What is a Futures Spread?
A futures spread is a trading technique in which a trader takes two positions at the same time in order to take advantage of a difference in price for profit. Two types of spreads that can be taken is an Inter-Commodity Futures Spread and an Intra-Commodity Calendar Spread.
Inter-Market Futures Spread
An Inter-Market Futures spread involves opening a total of two positions in different markets. An example would be Gasoline vs. Oil. If you believe that Gas will see an increase in price then you buy Gas and sell oil. You now don’t care if the price of gas nor oil goes up or down. You strictly care about seeing the price of gas appreciate over the price of oil. In a situation where both go down you want to see Gas be more resistant to the loss while if both go up you want to see Gas increase higher than oil.
This strategy is used to tie two separate, but related, markets together to help decrease the risk of holding one position alone.
Intra-Market Calendar Spread
Intra-Market Calendar Spreads, also known as calendar spreads, is a futures contract in the same market but with expiration dates in different months (i.e. January Oil vs. June Oil). For this spread setup you will be long one month and short the other. If you are long the first month it is called a Bull Futures Spread and if you are short the first month it is called a Bear Futures Spread. In each situation, you must take the opposite position in the later month for it to be a spread.
This strategy relies on the idea that typically the closer you are to the expiration date the farther and faster the price will move. In a bull spread you benefit from the price rising while in a bear spread you benefit from the price declining. Since the closer month typically moves farther and faster then the profit from the closer contract will outweigh the loss of the second thus increasing the spread and ultimately increasing profit.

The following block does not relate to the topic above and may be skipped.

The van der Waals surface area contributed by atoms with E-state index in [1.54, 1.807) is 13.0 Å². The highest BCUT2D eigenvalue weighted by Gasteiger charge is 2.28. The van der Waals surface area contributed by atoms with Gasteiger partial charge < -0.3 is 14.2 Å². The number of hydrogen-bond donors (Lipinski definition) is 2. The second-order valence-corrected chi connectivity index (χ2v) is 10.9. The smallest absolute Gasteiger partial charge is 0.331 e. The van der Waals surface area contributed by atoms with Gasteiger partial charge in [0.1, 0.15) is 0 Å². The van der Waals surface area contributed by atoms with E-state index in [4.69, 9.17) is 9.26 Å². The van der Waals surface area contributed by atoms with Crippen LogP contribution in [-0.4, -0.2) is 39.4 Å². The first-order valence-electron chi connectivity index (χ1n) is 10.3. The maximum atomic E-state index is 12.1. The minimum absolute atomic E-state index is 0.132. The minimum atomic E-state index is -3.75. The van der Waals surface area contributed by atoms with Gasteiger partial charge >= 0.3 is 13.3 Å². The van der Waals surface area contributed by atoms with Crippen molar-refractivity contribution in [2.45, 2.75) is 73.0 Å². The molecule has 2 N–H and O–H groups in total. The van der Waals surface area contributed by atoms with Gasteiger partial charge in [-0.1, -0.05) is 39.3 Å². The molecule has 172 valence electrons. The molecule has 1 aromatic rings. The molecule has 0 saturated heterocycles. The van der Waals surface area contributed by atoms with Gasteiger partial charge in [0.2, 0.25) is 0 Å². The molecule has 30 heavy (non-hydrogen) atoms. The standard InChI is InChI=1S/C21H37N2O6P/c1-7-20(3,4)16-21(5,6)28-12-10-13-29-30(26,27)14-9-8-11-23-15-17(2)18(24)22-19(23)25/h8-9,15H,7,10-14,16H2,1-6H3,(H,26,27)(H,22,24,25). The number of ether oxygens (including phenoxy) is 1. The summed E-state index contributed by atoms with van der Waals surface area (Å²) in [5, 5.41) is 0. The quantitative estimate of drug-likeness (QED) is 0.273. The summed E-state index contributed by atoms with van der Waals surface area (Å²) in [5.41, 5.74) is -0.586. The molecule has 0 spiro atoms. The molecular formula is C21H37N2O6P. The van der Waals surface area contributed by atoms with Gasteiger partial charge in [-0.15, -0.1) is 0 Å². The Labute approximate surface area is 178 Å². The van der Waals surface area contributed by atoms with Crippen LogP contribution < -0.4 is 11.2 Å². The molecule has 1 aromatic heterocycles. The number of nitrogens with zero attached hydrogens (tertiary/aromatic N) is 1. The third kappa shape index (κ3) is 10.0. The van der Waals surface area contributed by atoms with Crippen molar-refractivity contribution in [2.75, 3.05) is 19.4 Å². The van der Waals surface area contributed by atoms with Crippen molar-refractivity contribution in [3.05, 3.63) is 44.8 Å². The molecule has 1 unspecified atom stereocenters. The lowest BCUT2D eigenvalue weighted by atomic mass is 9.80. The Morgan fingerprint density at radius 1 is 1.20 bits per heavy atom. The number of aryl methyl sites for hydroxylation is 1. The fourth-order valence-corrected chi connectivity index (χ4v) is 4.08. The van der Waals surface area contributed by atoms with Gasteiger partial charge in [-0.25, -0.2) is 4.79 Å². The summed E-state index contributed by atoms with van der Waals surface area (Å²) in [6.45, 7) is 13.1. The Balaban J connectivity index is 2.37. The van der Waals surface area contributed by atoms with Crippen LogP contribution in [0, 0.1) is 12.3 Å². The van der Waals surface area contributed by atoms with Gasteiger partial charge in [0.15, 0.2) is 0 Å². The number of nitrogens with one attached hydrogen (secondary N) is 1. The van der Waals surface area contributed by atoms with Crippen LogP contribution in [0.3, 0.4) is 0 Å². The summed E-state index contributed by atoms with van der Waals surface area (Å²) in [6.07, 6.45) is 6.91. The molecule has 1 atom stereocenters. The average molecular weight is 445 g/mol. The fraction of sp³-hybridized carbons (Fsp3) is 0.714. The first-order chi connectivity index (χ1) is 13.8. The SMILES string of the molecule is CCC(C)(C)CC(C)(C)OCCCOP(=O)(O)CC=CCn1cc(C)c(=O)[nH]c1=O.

Note: What is the Futures market?
The futures market was first organized in 1710 at the Dojima Rice Exchange in Osaka, Japan. Now trading with an average daily volume greater than 14 million the futures contract allows the trader to guarantee a quantity of goods to be delivered for a predetermined price at a future date
Trading futures can provide a large amount of risk due to the volatility and leverage of the market. With leverage as high as 10x you become susceptible to large losses very quickly if you are not careful. The volatility of the market doesn’t help, a given contract may close and reopen at two completely different values which creates a large risk in holding any given contract overnight. This results in more trades occurring during the day which creates more volume and increases the likelihood that the price will move throughout the day.
In the futures market, you are able to buy or sell positions for any asset, commodity, or currency in the market. This new position then follows the same principles as any given contract does with relation to being long or short, meaning it has the same associated risks. The benefit of the futures market is the ability to open spread positions to defend against the risk of the market.
Next article: How to Trade Futures With Small Accounts: Trading with E-Mini and E-Micro Futures